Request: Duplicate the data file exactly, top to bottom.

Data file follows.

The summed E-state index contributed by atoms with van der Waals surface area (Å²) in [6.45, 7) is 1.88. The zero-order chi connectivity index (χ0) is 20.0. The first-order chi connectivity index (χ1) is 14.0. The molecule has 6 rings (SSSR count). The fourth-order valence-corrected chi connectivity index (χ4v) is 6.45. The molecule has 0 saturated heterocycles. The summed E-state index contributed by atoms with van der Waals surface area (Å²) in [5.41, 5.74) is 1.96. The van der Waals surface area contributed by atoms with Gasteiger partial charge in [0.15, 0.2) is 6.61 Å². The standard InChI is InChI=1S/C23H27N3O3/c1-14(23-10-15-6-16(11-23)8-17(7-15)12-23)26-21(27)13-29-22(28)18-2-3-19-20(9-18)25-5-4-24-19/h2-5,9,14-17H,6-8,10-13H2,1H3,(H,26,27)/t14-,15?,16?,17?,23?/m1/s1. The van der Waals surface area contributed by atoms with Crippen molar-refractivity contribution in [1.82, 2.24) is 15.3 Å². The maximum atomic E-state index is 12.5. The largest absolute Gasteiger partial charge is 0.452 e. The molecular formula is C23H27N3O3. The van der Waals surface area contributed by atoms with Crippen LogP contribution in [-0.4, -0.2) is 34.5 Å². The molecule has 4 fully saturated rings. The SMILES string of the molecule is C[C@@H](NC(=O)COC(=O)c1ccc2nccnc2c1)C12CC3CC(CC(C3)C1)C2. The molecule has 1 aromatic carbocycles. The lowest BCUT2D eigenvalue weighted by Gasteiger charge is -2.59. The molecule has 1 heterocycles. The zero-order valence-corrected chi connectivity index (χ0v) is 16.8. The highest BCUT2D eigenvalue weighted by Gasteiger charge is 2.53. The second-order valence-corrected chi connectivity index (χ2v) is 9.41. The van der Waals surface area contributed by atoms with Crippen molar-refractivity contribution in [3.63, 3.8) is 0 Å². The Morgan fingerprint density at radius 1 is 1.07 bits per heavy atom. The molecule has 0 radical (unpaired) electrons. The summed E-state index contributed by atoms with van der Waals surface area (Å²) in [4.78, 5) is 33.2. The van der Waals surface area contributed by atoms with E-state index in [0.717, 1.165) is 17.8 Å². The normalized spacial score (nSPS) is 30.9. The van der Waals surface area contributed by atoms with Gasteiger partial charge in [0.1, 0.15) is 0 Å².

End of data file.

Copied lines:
The summed E-state index contributed by atoms with van der Waals surface area (Å²) in [6.45, 7) is 1.88. The zero-order chi connectivity index (χ0) is 20.0. The first-order chi connectivity index (χ1) is 14.0. The molecule has 6 rings (SSSR count). The fourth-order valence-corrected chi connectivity index (χ4v) is 6.45. The molecule has 0 saturated heterocycles. The summed E-state index contributed by atoms with van der Waals surface area (Å²) in [5.41, 5.74) is 1.96. The van der Waals surface area contributed by atoms with Gasteiger partial charge in [0.15, 0.2) is 6.61 Å². The standard InChI is InChI=1S/C23H27N3O3/c1-14(23-10-15-6-16(11-23)8-17(7-15)12-23)26-21(27)13-29-22(28)18-2-3-19-20(9-18)25-5-4-24-19/h2-5,9,14-17H,6-8,10-13H2,1H3,(H,26,27)/t14-,15?,16?,17?,23?/m1/s1. The van der Waals surface area contributed by atoms with Crippen molar-refractivity contribution in [1.82, 2.24) is 15.3 Å². The maximum atomic E-state index is 12.5. The largest absolute Gasteiger partial charge is 0.452 e. The molecular formula is C23H27N3O3. The van der Waals surface area contributed by atoms with Crippen LogP contribution in [-0.4, -0.2) is 34.5 Å². The molecule has 4 fully saturated rings. The SMILES string of the molecule is C[C@@H](NC(=O)COC(=O)c1ccc2nccnc2c1)C12CC3CC(CC(C3)C1)C2. The molecule has 1 aromatic carbocycles. The lowest BCUT2D eigenvalue weighted by Gasteiger charge is -2.59. The molecule has 1 heterocycles. The zero-order valence-corrected chi connectivity index (χ0v) is 16.8. The highest BCUT2D eigenvalue weighted by Gasteiger charge is 2.53. The second-order valence-corrected chi connectivity index (χ2v) is 9.41. The van der Waals surface area contributed by atoms with Crippen molar-refractivity contribution in [3.63, 3.8) is 0 Å². The Morgan fingerprint density at radius 1 is 1.07 bits per heavy atom. The molecule has 0 radical (unpaired) electrons. The summed E-state index contributed by atoms with van der Waals surface area (Å²) in [4.78, 5) is 33.2. The van der Waals surface area contributed by atoms with E-state index in [0.717, 1.165) is 17.8 Å². The normalized spacial score (nSPS) is 30.9. The van der Waals surface area contributed by atoms with Gasteiger partial charge in [0.1, 0.15) is 0 Å².